What Liberalism Rejects

by Caleb Roberts

There have long been ample grounds for the rejection of this or that part of Marxism; what is interesting, however, is the way in which the rejection of Marxism normally entails the rejection of the possibility of constructing any view of the world which possesses the dimensions of Marxism.  Not only are the moral attitudes of Marx, or the analysis of past history, or the predictions about the future abandoned; so is the possibility of any doctrine which connects moral attitudes, beliefs about the past, and beliefs in future possibility.  The lynch pin of this rejection is the liberal belief that facts are one thing, values another — and that the two realms are logically independent of each other.  This belief underpins the liberal rejection of Christianity as well as the liberal rejection of Marxism.  For the liberal, the individual being the source of all value necessarily legislates for himself in matters of value; his autonomy is only preserved if he is regarded as choosing his own ultimate principles, unconstrained by any external consideration.  But for both Marxism and Christianity only the answer to questions about the character of nature and society can provide the basis for an answer to the question: “But how ought I to live?”  For the nature of the world is such that in discovering the order of things I also discover my own nature and those ends which beings such as myself must pursue if we are not to be frustrated in certain predictable ways.  Knowledge of nature and society is thus the principal determinant of action. (123-124)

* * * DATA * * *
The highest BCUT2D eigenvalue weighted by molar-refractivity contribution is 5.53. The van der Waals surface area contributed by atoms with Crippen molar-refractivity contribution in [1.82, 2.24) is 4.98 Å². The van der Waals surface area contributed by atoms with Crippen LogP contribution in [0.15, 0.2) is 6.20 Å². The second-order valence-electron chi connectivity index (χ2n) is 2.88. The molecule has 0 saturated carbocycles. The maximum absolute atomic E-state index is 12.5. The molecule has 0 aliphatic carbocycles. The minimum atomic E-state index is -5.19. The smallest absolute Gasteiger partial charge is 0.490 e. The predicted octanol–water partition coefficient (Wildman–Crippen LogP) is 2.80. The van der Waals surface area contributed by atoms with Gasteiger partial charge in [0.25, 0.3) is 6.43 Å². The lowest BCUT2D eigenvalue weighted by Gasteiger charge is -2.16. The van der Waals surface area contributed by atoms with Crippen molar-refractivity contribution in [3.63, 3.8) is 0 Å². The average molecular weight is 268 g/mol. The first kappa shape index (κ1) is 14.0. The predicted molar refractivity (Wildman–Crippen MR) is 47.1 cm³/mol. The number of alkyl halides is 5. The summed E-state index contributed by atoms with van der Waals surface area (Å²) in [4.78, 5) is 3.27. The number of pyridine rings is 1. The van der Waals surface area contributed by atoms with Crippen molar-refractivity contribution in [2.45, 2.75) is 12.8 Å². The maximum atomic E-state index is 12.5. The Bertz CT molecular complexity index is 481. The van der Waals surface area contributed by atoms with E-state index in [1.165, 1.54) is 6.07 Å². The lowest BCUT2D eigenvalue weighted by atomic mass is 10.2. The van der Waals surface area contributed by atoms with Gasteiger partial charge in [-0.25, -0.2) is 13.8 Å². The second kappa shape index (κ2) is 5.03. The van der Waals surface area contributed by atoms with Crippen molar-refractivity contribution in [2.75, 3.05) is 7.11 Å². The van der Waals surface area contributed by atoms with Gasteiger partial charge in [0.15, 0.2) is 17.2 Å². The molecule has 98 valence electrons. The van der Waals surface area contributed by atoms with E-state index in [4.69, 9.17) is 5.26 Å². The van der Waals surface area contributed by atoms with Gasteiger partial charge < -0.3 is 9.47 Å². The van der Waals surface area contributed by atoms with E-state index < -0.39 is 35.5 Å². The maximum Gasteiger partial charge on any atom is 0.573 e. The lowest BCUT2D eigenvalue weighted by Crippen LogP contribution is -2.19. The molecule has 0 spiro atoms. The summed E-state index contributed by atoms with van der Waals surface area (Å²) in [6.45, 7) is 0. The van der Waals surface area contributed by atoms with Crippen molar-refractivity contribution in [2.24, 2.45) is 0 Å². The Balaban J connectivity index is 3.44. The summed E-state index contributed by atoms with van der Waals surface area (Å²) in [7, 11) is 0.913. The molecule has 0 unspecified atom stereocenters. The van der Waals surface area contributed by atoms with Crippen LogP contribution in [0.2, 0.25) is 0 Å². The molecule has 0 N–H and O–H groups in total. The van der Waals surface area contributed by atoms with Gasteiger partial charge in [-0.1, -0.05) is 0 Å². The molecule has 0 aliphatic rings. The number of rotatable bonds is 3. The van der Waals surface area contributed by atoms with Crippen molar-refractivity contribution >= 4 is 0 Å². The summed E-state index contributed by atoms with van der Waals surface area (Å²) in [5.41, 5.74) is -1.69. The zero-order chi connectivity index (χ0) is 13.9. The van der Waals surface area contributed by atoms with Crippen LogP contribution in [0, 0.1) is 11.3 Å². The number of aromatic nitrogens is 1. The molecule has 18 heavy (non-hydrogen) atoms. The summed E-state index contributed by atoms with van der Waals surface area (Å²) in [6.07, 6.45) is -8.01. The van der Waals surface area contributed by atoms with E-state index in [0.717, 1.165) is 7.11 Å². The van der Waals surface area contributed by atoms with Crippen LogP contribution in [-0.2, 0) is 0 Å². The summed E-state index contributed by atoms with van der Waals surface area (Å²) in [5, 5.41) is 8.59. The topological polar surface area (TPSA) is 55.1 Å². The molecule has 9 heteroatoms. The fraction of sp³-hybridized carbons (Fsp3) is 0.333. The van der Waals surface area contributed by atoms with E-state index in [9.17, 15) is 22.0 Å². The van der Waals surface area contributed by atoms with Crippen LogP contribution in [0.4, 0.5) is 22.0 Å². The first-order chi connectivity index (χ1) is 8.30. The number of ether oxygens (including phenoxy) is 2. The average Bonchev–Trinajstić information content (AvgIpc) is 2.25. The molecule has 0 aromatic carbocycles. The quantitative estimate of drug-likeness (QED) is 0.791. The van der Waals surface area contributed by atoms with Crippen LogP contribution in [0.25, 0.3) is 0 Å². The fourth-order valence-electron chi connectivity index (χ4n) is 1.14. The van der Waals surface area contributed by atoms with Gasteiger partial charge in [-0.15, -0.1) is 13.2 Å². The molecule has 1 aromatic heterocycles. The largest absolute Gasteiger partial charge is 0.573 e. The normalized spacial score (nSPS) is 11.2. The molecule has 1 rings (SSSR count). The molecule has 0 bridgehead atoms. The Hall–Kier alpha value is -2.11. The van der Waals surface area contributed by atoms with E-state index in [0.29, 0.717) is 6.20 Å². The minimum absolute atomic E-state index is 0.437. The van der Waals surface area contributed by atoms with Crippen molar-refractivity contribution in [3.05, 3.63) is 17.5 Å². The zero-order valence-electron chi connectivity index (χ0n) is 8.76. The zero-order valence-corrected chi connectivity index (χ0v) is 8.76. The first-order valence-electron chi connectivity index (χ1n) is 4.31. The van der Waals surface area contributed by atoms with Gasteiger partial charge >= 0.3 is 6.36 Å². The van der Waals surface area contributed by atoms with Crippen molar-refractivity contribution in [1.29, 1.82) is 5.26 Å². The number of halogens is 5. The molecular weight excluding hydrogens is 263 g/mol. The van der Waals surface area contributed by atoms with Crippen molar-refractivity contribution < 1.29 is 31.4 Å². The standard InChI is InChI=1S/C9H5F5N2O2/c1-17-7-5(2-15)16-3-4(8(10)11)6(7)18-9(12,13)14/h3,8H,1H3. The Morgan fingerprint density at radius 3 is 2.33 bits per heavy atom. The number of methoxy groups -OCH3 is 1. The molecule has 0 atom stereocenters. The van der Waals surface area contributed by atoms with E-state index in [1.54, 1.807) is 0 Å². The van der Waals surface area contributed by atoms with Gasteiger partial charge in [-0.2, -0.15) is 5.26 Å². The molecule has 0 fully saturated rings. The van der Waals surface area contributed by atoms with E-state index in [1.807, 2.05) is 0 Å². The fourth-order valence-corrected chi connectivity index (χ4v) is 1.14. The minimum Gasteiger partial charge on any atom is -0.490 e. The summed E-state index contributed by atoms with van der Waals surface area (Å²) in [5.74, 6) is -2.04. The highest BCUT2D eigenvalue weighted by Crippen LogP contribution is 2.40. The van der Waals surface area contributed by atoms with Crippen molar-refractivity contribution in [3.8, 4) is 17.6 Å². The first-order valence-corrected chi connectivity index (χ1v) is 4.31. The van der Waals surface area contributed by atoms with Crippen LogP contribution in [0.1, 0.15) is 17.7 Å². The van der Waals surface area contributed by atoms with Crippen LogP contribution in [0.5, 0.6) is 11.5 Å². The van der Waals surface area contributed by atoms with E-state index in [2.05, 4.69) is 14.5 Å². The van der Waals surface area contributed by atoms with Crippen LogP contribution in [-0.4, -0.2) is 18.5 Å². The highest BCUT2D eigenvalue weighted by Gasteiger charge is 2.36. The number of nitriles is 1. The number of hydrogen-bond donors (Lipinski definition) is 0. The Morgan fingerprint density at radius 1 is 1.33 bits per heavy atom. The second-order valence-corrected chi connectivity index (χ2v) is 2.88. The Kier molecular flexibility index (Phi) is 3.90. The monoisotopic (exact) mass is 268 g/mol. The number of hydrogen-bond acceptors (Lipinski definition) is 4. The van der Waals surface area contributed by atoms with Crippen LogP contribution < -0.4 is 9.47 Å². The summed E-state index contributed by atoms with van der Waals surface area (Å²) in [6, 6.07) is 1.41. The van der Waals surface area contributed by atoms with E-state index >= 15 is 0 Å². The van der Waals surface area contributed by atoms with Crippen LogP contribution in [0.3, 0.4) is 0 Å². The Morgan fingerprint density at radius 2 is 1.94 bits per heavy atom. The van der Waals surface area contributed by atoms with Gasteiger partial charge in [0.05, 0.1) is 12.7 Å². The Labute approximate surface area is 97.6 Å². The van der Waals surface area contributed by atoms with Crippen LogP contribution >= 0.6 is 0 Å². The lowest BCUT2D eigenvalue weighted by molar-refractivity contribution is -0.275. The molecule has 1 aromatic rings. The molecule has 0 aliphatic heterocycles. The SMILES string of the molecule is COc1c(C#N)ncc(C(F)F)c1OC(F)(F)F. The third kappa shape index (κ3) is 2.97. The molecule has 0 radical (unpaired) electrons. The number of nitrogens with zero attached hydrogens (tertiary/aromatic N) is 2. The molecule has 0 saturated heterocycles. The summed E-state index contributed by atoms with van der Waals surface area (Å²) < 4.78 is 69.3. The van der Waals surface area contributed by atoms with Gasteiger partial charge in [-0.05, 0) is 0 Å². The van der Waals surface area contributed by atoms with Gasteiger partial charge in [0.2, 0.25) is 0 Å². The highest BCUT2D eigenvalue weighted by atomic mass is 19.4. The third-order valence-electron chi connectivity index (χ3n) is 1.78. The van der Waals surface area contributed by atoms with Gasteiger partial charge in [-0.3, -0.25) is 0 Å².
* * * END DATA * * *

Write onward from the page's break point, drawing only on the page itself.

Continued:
Alasdair MacIntyre | Marxism and Christianity

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